Dividend Discount Valuation: H Model
The dividend discount model makes a lot of assumptions. Some of these assumptions are not considered to be viable by analysts. For instance, consider the assumption regarding growth rates. During the horizon period, the analyst estimates that the growth rate will be high, let’s say 10% or 12%. Then, when the terminal value is to be calculated, the estimate if of a lower return that will continue till perpetuity. Let’s say, a 5% rate is assumed.
To many critics, this seems like a critical flaw. They believe it to be an absurd assumption that a firm will make a 12% return in the 5th year and then suddenly the return will drop to 5% from the 6th year onwards. They believe that this assumption is absurd and use empirical analysis to prove that this is almost never the case.
Also, since the dividend discount model formula is extremely sensitive to assumptions regarding growth rates, they believe that the resultant valuation is quite a bit off the mark.
Therefore, to overcome this limitation, they have created a modified dividend discount model called the “H” model. In this article, we will take a closer look at what the H model is all about.
The H Model:
The H model assumes that the earnings and dividends of the firm do not suddenly fall off a cliff when the horizon period ends. Rather, the decline in the growth rate is a gradual process. The assumption that the H model makes about this decline is that the decline is linear.
Hence instead of suddenly dropping from 12% to 5%, the growth rates will start declining from 12% at a given rate, let’s say 10% every year. Hence, from 12% the rate will drop to 10.8% and then in the next period to 9.7% and so on. This decline would then continue until it reaches the long term growth rate of 5%. Once the 5% growth rate is reached, it stabilizes over there and remains in that state until perpetuity.
The Formula:
The derivation formula for calculating growth using the H growth rate requires some complex mathematics which is beyond the scope of this article. Hence, for our understanding, let’s just have a look at the formula and memorize it.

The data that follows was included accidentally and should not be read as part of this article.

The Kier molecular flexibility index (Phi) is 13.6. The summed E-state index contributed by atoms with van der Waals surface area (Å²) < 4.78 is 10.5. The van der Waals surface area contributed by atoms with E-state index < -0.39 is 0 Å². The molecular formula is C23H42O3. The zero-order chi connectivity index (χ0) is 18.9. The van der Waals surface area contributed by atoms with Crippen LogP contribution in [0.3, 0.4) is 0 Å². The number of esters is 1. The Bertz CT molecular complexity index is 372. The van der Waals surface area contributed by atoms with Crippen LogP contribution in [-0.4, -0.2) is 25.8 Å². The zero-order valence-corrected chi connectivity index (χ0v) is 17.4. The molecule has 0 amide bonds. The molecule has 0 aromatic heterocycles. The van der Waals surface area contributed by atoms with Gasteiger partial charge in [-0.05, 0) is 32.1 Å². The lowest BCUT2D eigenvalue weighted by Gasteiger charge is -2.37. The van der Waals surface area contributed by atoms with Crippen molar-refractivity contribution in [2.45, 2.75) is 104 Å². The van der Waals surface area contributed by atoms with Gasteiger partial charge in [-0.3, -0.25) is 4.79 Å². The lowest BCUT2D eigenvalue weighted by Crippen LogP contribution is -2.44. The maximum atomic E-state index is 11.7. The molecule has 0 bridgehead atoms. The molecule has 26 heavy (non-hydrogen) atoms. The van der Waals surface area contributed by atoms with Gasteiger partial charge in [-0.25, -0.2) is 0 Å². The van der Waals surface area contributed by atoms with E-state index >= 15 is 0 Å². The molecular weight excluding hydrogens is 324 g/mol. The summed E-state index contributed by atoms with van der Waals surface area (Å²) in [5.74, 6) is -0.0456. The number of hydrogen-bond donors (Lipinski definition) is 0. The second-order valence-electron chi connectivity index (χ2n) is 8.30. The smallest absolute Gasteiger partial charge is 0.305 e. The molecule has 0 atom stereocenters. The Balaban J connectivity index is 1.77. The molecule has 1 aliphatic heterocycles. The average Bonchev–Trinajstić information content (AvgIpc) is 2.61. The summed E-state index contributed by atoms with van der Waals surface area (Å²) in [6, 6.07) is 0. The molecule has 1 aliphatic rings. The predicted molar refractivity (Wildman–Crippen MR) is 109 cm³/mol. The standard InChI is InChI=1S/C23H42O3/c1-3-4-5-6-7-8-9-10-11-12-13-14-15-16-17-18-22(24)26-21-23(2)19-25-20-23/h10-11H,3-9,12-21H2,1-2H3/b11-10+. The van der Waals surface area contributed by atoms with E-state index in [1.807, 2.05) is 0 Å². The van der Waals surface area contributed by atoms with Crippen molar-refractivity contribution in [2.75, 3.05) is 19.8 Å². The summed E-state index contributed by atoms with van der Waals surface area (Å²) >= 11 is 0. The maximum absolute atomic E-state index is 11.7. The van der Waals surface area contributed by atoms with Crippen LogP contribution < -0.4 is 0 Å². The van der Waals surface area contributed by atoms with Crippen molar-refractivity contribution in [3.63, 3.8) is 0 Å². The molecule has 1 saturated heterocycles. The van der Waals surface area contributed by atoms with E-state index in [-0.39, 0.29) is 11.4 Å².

Value of A Share (H Model) = | D0 * (1+gL) | + | D0 * H * (gS-gL) |
r-gL | r-gL |
where,
- D0 is the dividend received in the present year, let’s assume the value to be $25
- R is the rate of return expected by the investor, let’s say 8% in this case
- gL is the long term growth rate i.e. 5% in this case
- gS is the short term growth rate i.e. 12% in this case
- H is the half-life of the high growth period i.e. our high growth period was 5 years, therefore the value of H is 2.5 for our purpose.
Calculation:
Value of A Share (H Model) = | $25*(1+0.05) | + | $25 * 2.5 * (0.12-0.05) |
0.08-0.05 | 0.08-0.05 |
= $875 + $145.833
= $1020.33
Interpretation:
- The first component of the valuation i.e. $875 in this case is what the value of the shares would be if there was no high growth period at all. Notice that the formula is quite similar to the Gordon Growth model formula
- The second component i.e. $145.33 is the addition in value resulting from the high growth period for 5 years. This component is where the H model differs from other dividend discount models
Accuracy of the Model:
Empirical analysis has shown that the H model is most accurate when:
- The high growth period is shorter i.e. the model would be less accurate if we assumed a 20 year high growth period instead of a 5 year high growth period
- Also, the accuracy of the model increases when the spread between the long term growth rate and the short term growth rate is less
To conclude, the H model is a significant advancement in the field of equity valuation. It solves the problem of the abrupt decline in the growth rates that is assumed by the other models. However, it still provides only an estimate, albeit a better estimate than dividend discount models regarding the valuation of the stock.
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